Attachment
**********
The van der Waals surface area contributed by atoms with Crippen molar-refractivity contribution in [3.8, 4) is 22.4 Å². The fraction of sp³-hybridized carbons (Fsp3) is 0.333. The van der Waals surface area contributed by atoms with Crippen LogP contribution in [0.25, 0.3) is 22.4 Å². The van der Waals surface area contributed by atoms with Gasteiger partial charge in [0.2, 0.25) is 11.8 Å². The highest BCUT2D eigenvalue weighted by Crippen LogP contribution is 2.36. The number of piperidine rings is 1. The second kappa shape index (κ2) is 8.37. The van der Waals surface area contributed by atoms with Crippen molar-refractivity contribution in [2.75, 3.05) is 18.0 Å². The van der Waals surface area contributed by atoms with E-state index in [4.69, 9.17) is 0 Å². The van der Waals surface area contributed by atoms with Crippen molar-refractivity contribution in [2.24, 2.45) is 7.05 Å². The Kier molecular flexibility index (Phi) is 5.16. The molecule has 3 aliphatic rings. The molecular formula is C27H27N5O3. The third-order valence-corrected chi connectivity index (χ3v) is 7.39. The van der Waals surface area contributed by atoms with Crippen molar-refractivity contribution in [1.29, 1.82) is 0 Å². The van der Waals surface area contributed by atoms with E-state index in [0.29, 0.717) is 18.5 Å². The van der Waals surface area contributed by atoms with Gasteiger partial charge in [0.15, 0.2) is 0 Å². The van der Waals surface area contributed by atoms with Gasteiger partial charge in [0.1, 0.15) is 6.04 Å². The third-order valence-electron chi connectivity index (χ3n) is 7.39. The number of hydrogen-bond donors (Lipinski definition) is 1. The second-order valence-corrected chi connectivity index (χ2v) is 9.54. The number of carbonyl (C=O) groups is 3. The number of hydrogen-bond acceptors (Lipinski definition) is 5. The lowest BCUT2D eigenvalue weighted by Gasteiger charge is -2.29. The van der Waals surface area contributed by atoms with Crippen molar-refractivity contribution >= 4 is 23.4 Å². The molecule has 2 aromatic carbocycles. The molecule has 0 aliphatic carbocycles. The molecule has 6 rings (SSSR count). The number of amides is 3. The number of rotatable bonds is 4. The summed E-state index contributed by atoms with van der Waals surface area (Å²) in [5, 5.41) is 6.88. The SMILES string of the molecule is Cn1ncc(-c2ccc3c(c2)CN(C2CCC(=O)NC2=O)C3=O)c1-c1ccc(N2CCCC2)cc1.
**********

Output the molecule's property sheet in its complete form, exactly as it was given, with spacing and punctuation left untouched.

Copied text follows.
The van der Waals surface area contributed by atoms with Crippen molar-refractivity contribution in [3.8, 4) is 22.4 Å². The fraction of sp³-hybridized carbons (Fsp3) is 0.333. The van der Waals surface area contributed by atoms with Crippen LogP contribution in [0.25, 0.3) is 22.4 Å². The van der Waals surface area contributed by atoms with Gasteiger partial charge in [0.2, 0.25) is 11.8 Å². The highest BCUT2D eigenvalue weighted by Crippen LogP contribution is 2.36. The number of piperidine rings is 1. The second kappa shape index (κ2) is 8.37. The van der Waals surface area contributed by atoms with Crippen molar-refractivity contribution in [2.75, 3.05) is 18.0 Å². The van der Waals surface area contributed by atoms with E-state index in [4.69, 9.17) is 0 Å². The van der Waals surface area contributed by atoms with Crippen molar-refractivity contribution in [2.24, 2.45) is 7.05 Å². The Kier molecular flexibility index (Phi) is 5.16. The molecule has 3 aliphatic rings. The molecular formula is C27H27N5O3. The third-order valence-corrected chi connectivity index (χ3v) is 7.39. The van der Waals surface area contributed by atoms with Crippen molar-refractivity contribution in [1.29, 1.82) is 0 Å². The van der Waals surface area contributed by atoms with E-state index in [0.29, 0.717) is 18.5 Å². The van der Waals surface area contributed by atoms with Gasteiger partial charge in [0.15, 0.2) is 0 Å². The van der Waals surface area contributed by atoms with Gasteiger partial charge in [0.1, 0.15) is 6.04 Å². The third-order valence-electron chi connectivity index (χ3n) is 7.39. The number of hydrogen-bond donors (Lipinski definition) is 1. The second-order valence-corrected chi connectivity index (χ2v) is 9.54. The number of carbonyl (C=O) groups is 3. The number of hydrogen-bond acceptors (Lipinski definition) is 5. The lowest BCUT2D eigenvalue weighted by Gasteiger charge is -2.29. The van der Waals surface area contributed by atoms with Crippen molar-refractivity contribution >= 4 is 23.4 Å². The molecule has 2 aromatic carbocycles. The molecule has 0 aliphatic carbocycles. The molecule has 6 rings (SSSR count). The number of amides is 3. The number of rotatable bonds is 4. The summed E-state index contributed by atoms with van der Waals surface area (Å²) in [5, 5.41) is 6.88. The SMILES string of the molecule is Cn1ncc(-c2ccc3c(c2)CN(C2CCC(=O)NC2=O)C3=O)c1-c1ccc(N2CCCC2)cc1.